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Mummified Fruit as a Source of Inoculum and Disease Dynamics of Olive Anthracnose Caused by Colletotrichum spp.

October 2012 , Volume 102 , Number  10
Pages  982 - 989

Juan Moral and Antonio Trapero

Departamento de Agronomía, ETSIAM, Universidad de Córdoba, Campus de Rabanales, Edif. C4, 14071 Córdoba, Spain.

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Accepted for publication 15 June 2012.

Anthracnose, caused by Colletotrichum spp., is a destructive disease of olive fruit worldwide. The objective of this study was to investigate the influence of agronomical and weather factors on inoculum production using detached olive fruit and on the development of epidemics in the field. The pathogen produced very large numbers of conidia on rotted (>1.87 × 108 conidia/fruit) or mummified (>2.16 × 104 conidia/fruit) fruit under optimal conditions. On mummified fruit, conidial production was highest on mummies incubated at 20 to 25°C and 96 h of wetness. Repeated washings of mummies reduced conidial production until it was very low after five washings. When mummies were placed in the tree canopy, conidial production was not reduced after 6 months (May to October); but, when they were held on the soil or buried in the soil, conidial production comparatively decreased up to 10,000 times. Anthracnose epidemics on susceptible ‘Hojiblanca’ and ‘Picudo’ during three seasons (2005–08) were influenced by rainfall, temperature, and fruit ripening, and had three main phases: the latent period (May to October); the onset of the epidemic, which coincided with the beginning of fruit ripening (early November); and disease development, which was predicted by the Weibull model (November to March). No epidemics developed on the susceptible cultivars during the driest season (2007–08) or on the resistant ‘Picual’ olive during any of the three seasons. These results provide the basis for a forecasting system of olive anthracnose which could greatly improve the management of this disease.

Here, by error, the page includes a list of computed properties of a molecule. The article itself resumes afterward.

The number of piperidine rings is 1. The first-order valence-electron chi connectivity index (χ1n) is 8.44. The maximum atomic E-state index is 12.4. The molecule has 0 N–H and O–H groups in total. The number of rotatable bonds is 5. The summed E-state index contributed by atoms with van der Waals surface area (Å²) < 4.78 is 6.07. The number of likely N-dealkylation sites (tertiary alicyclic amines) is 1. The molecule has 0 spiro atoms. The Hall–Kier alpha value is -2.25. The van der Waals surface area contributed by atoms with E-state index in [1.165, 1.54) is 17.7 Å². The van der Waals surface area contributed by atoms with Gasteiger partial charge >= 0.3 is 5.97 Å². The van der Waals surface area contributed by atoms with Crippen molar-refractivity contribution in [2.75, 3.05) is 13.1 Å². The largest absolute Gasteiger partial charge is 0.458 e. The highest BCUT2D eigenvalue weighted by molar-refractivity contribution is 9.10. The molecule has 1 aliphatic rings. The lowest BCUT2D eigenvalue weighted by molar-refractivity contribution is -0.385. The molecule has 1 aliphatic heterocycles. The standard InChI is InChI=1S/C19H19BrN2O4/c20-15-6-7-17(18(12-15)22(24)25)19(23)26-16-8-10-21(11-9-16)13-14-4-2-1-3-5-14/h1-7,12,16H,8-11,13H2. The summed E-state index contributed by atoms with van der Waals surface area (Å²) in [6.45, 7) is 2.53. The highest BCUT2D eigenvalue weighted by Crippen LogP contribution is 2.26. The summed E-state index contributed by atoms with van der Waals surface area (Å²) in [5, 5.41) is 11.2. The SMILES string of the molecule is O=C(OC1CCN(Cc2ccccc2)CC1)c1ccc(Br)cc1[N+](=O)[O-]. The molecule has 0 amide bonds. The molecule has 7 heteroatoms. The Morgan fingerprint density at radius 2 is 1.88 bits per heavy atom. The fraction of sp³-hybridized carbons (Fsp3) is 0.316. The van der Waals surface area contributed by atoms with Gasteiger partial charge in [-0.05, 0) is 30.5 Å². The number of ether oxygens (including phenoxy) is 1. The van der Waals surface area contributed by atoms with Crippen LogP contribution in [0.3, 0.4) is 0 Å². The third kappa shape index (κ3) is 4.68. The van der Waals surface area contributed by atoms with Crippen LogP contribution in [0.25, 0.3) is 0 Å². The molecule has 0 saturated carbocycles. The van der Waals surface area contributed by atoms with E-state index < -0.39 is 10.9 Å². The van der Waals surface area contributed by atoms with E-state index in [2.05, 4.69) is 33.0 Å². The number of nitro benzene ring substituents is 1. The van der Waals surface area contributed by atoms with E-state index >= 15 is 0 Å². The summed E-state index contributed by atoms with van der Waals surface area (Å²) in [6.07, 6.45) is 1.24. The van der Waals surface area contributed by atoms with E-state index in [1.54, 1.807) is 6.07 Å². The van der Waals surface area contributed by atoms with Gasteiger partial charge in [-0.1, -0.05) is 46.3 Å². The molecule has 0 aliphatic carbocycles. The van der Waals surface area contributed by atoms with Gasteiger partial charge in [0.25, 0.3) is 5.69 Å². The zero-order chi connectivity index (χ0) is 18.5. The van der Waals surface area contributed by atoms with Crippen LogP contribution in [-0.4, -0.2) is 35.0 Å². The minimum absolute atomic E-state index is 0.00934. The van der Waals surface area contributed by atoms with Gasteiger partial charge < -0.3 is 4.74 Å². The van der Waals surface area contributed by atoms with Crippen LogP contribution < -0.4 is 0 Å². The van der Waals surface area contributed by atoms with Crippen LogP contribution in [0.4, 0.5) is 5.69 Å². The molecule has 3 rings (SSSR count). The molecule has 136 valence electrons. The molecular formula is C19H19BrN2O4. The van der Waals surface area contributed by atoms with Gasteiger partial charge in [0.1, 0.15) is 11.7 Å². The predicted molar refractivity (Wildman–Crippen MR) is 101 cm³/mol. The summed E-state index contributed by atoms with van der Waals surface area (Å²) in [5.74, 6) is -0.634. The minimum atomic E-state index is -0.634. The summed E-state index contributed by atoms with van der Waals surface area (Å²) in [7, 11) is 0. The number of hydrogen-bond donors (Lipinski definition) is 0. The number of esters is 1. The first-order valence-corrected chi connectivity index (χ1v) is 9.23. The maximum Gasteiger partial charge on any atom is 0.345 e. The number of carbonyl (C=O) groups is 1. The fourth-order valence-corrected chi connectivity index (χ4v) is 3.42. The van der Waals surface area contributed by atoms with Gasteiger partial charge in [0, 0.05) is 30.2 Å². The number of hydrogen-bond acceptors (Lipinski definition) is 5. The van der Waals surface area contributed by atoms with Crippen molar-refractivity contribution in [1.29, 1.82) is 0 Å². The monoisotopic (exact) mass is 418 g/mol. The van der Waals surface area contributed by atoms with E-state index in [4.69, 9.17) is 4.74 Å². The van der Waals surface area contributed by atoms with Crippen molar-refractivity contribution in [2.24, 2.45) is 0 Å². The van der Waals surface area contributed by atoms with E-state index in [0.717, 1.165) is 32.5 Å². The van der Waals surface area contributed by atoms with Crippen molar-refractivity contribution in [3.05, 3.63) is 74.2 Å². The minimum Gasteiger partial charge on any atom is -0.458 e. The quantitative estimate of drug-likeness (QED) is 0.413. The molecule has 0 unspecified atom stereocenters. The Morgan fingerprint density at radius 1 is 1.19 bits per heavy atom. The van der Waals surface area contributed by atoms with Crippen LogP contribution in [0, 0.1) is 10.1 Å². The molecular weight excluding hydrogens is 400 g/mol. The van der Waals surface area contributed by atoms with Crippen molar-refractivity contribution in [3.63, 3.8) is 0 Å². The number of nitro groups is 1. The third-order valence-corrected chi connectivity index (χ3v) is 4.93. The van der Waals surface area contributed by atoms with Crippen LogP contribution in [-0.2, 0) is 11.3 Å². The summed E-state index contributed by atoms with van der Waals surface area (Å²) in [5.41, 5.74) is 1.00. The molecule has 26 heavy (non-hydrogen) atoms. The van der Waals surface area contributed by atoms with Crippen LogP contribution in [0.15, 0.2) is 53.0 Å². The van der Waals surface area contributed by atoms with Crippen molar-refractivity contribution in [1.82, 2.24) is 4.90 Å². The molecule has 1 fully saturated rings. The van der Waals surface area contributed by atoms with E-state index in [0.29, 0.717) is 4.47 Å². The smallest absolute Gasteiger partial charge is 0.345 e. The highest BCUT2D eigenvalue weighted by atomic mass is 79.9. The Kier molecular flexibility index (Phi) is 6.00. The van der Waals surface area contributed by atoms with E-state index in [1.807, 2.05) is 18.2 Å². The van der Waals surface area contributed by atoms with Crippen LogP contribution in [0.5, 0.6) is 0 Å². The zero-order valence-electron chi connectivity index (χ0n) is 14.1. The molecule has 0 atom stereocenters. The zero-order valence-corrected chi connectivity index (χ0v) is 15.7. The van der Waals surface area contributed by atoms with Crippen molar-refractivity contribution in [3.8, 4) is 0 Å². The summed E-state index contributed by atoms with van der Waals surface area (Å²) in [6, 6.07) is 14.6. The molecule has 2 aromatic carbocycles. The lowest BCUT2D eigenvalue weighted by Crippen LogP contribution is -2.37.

© 2012 The American Phytopathological Society